Windows can also be dragged to the top of the screen (in this case, either with a mouse or with a finger). In this context, doing so will open up the Snap Layouts menu, where you’ll be able to drop the window in on top of the layout, and use Snap Assist to arrange the other windows. Incidentally, Microsoft also tweaked the Snap window animation, and adjusted the Snap multitasking option as part of the System > Multitasking menu within Settings.
Email shared files: Normally, if you want to share a local file, you either drag it to an email program, share a link to the file, or so on. Now you can just share the file by email by right-clicking on it and compose an email message right from the file itself. You’ll need to install a special app, Outlook Desktop Integration, via the Microsoft Store to do so however.
Offline setup just went away: One of the “quirks” of Windows 11 is that it a.) requires an Internet connection and b.) Windows 11 Home requires a Microsoft account. Now, Windows 11 Pro will as well. Well, sort of. “Similar to Windows 11 Home edition, Windows 11 Pro edition now requires internet connectivity,” Microsoft says. “If you choose to setup device for personal use, MSA will be required for setup as well. You can expect Microsoft Account to be required in subsequent WIP flights.”
In other words, it appears that you’ll be able to set up a work PC and join it to a work or education domain. But if you want a “personal” PC, it will be Microsoft account or bust. Since Windows Insider access requires a Microsoft account, that’s no big deal. But it’s also a sign that all Windows 10 Pro PCs may require a Microsoft account too.
Shifts to Focus: Microsoft tweaked Focus Assist within Windows 11, tying it to the Clock app. Microsoft originally called this Focus Sessions, and now just Focus. Either way, if you turn on Focus via the Clock app, Do Not Disturb can be turned on as well. Do Not Disturb can also be set (Settings > System > Notifications) to turn on automatically at given times. Otherwise, turning on Focus can launch a Spotify playlist, open a timer, and disable taskbar badging and flashing applications within the taskbar as well.
Stuck cursors: If you have multiple displays, does your cursor sometimes get “caught” or stuck moving between them? If it does, Microsoft recommends you visit the System > Display > Multiple displays > Ease cursor movement between displays submenu within the Windows 11 Settings menu to unstick it.
Pinned files: Although most-recently used files are essentially pinned to the Start menu’s “recommended” section, you can now manually pin them within File Explorer, too. They’ll appear below the Folders in the Quick Access menu. If you have a Microsoft 365 account, you can pin files from there, too. Incidentally, you can now see the amount of space left in your OneDrive cloud folder by hovering over it.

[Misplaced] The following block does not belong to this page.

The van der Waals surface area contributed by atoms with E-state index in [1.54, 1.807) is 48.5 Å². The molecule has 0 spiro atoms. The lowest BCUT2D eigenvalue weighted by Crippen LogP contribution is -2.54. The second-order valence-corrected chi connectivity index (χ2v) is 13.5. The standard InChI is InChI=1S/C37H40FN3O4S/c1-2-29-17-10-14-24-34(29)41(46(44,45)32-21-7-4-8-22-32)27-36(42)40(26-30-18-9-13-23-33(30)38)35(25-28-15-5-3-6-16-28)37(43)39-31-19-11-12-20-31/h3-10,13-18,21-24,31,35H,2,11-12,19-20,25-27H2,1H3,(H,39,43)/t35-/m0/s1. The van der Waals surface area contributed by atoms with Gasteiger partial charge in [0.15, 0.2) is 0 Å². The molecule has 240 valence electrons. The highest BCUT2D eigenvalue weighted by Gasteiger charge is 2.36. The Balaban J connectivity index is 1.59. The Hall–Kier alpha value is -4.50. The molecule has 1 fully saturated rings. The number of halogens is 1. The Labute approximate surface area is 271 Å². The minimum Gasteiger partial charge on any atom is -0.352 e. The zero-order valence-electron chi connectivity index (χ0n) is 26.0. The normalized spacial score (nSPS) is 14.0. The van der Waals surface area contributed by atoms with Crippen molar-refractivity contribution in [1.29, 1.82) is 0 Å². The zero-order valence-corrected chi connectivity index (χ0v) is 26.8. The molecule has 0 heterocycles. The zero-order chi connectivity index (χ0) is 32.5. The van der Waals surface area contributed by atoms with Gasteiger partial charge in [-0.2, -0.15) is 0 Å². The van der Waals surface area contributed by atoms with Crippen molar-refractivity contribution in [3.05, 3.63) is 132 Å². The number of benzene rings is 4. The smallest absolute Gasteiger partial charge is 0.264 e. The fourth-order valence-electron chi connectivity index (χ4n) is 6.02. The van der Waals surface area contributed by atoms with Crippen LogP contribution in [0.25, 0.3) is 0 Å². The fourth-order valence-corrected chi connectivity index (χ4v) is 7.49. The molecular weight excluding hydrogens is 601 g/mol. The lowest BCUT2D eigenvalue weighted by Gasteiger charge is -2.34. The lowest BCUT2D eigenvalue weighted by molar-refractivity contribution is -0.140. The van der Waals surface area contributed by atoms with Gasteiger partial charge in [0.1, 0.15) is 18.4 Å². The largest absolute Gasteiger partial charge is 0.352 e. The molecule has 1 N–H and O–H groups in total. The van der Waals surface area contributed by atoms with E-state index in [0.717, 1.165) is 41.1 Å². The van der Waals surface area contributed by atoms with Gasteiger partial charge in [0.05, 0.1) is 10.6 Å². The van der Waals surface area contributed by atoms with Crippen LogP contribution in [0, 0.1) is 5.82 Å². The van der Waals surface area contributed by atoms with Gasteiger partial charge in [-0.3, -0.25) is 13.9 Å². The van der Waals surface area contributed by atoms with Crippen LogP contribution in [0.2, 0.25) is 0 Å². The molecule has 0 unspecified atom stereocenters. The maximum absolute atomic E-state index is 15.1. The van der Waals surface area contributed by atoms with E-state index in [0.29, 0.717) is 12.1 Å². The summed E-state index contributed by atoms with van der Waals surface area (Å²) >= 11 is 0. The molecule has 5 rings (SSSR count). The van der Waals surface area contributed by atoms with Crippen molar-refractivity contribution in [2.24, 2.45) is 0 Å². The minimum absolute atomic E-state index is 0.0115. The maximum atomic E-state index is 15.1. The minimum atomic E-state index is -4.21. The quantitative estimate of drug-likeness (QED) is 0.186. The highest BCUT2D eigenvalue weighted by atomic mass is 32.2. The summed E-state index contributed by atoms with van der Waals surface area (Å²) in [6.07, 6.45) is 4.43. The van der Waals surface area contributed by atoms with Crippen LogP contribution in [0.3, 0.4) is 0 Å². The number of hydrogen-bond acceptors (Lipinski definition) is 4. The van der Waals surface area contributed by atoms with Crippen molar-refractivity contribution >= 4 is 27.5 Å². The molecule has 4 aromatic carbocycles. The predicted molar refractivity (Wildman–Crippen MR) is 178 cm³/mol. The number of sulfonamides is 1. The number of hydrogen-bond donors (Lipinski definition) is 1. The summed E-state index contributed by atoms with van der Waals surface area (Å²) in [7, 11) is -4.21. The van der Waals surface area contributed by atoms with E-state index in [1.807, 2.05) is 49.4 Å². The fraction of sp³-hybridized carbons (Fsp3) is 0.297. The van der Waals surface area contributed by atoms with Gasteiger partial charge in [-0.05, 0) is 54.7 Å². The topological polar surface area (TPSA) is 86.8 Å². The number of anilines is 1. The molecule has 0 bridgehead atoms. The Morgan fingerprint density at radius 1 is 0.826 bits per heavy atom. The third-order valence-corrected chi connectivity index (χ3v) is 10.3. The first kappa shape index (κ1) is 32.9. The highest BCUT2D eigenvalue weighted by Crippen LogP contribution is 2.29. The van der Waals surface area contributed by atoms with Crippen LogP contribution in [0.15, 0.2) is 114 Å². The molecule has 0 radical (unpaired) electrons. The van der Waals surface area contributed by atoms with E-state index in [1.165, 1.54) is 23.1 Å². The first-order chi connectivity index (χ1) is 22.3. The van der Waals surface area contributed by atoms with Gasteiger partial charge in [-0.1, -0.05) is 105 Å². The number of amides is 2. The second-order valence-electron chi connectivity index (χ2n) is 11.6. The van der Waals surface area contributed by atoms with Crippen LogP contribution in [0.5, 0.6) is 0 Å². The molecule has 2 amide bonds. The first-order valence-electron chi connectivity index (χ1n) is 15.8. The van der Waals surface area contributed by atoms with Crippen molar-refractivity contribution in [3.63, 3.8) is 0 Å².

Sleep settings: Microsoft has also tweaked the Sleep and Screen off settings, so that appears your device will now adjust itself to minimize energy consumption. (It’s not quite clear what’s going on here.)
Narrator tweaks: When navigating the web, you can have Narrator read the current item (e.g., current page, current time etc.) and when you need to sort a table on the web, Narrator will announce the sort order you’ve selected (e.g., ascending, descending), Microsoft said. It will also provide more information about the text you’re adding to or editing. Narrator also added a new voice, called “Guy.”
Visual changes to the taskbar and Quick Settings: You’ll see slightly revamped icons for when your PC is charging, and when you’re casting your screen to another display. You can now add a Quick Setting to control your PC’s visual mode, such as the Surface Laptop Studio’s “vivid” mode. Finally, when you’re sharing your screen in Teams, you’ll see a visual highlight around the taskbar app that’s being shared.
Faster search: Searching for apps and settings within the Search box shouldn’t just feel faster, it should be faster, Microsoft says.
Voice typing and voice access: When “typing” via voice, profanity will now be hidden via a filter option, and the dictation will automatically add punctuation. But you can also “manually” add commands like ““Press Enter”” by just saying so.
New kaomoji: UwU and others have been added.
Other tweaks: A Windows tablet like the Surface Pro 8 should rotate the display between landscape and portrait mode more quickly than before, Microsoft says.
As PCWorld’s senior editor, Mark focuses on Microsoft news and chip technology, among other beats. He has formerly written for PCMag, BYTE, Slashdot, eWEEK, and ReadWrite.